The case of the missing $20 bill – where customer service and brand collide

Mark Busse – No Comments


Brand, customer retention, business development, profit, sustainability—these long-term, big-picture elements of a company can each be built or toppled by day-to-day customer service. Designers can develop a brilliant look for you, marketing strategists can launch brilliant campaigns, and really really smart people can develop fantastically impressive business models, products and service offerings, but if the person on the front line – the person who deals with your customers – drops the ball, he or she can turn a loyal customer into a business-busting, bad-mouthing machine in no time at all. Allow me to illustrate with some stories that I think we can all relate to.

The other day I was at Costco. Eager for my requisite Costco pizza slice, I withdrew $40 from the ATM and lined up at the food court. As I approached the cash register, I put a $20 on the counter and put the other $20 in my wallet. The cashier didn’t seem to notice me. She was busy counting the previous customer’s change. As she scooped up the pile coins and put them into the till, she also scooped up my $20 bill. A moment later, when she asked me for $3 for my order, I explained how she had already taken my money. That’s when she called the supervisor .

Her inclination to report the “incident” made me slightly uncomfortable, but since I was in the right I really just had to stand there and wait to be vindicated by the supervisor. Then I heard the cashier say, “If what the customer is saying is true…”  I quickly interjected, “What I am saying is true.” I’m no thief!

Then the supervisor asked for my Costco ID, “For the record.”

By that point I was frustrated, and a little paranoid about the whole Costco ID thing. Was I going to be black listed? I started to flash back to the last time I had to talk to the police. I sounded so guilty, I hadn’t done anything wrong then either but I might as well have. I even started to doubt my self. Was I going crazy? Did I really give her the $20 bill? I had to check my wallet to make sure there was only one $20 bill in there and not two. Of course there weren’t two. I watched her scoop up the $20. It was right there in her till.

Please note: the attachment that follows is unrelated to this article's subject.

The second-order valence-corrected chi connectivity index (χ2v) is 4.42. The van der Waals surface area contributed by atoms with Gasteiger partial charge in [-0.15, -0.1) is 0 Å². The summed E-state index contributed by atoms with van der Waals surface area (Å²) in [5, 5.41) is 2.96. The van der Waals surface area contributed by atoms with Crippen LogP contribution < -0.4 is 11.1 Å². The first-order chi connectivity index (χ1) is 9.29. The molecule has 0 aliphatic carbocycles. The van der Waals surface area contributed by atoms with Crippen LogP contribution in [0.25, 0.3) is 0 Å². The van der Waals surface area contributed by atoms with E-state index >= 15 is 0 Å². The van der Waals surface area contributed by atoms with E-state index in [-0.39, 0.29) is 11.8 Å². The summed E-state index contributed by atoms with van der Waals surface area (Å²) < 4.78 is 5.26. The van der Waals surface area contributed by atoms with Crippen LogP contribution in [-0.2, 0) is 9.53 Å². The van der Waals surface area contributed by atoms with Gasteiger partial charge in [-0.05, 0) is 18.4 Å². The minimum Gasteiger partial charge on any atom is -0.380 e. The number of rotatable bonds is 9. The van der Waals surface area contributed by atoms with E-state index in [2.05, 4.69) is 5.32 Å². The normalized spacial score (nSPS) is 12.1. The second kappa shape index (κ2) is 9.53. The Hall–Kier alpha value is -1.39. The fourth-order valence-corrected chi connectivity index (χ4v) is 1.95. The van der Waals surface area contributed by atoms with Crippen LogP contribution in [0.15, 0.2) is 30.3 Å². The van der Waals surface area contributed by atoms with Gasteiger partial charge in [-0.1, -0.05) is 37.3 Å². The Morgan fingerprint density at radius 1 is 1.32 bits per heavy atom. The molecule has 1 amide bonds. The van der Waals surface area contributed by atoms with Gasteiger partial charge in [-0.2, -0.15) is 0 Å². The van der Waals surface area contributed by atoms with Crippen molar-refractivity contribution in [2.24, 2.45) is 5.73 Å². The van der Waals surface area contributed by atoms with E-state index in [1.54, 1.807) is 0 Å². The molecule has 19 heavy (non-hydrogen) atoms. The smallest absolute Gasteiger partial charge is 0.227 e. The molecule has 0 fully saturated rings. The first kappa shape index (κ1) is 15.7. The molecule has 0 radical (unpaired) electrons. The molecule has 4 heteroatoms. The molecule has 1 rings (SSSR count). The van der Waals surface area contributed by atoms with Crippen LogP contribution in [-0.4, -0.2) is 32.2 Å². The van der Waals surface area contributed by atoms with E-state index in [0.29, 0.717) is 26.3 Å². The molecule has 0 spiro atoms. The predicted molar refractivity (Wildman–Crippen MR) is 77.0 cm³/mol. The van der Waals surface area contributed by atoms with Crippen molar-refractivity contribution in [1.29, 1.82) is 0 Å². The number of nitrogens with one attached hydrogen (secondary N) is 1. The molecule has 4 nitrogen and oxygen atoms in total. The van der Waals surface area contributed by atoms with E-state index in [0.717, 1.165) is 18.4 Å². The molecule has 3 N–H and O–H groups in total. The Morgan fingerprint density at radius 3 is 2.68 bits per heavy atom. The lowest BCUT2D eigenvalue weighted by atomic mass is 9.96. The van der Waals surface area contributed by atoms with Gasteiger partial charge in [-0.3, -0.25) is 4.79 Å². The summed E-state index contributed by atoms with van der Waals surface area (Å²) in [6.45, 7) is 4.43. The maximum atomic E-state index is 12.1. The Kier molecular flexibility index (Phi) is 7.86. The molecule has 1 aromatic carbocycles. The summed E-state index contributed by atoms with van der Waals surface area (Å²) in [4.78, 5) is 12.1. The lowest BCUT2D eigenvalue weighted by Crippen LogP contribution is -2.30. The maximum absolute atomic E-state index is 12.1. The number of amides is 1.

Even though I got my order and finally my change from the $20, I was frustrated.

Had I left right then, I would have been angry and I probably would have complained to anyone who would  listen for the rest of the day. Instead, I decided to change the direction of things. I decided to talk to their manager.

I explained that I’d had a negative interaction with two of the customer service staff. On some level, I sincerely hoped they could learn and grow from our experience, and on another level I really just wanted him to know I was… unhappy with the service I received.

I explained what happened and said that in my opinion the cashier who served me need not have rushed so much, though I understood that it was busy. I said that her comment about “if what the customer is saying is true…” was way out of line and that it made it seem as though Costco’s policy was “the customer is guilty until proven otherwise”. I also suggested it would have made a difference if the supervisor had explained in detail why he wanted my Costco ID.

The manager was great. He listened. He didn’t make any excuses. He thanked me for the feedback and genuinely apologized . As a result, he sent me on my way feeling I had been heard and feeling a lot less frustrated.

The moral of the story is that you can spend years building a strong brand for your company and it can be demolished within seconds if your customers experience bad service from your staff. On the flip side, an apologetic and authentic manager can do wonders to restore brand loyalty (if a customer gives them the opportunity).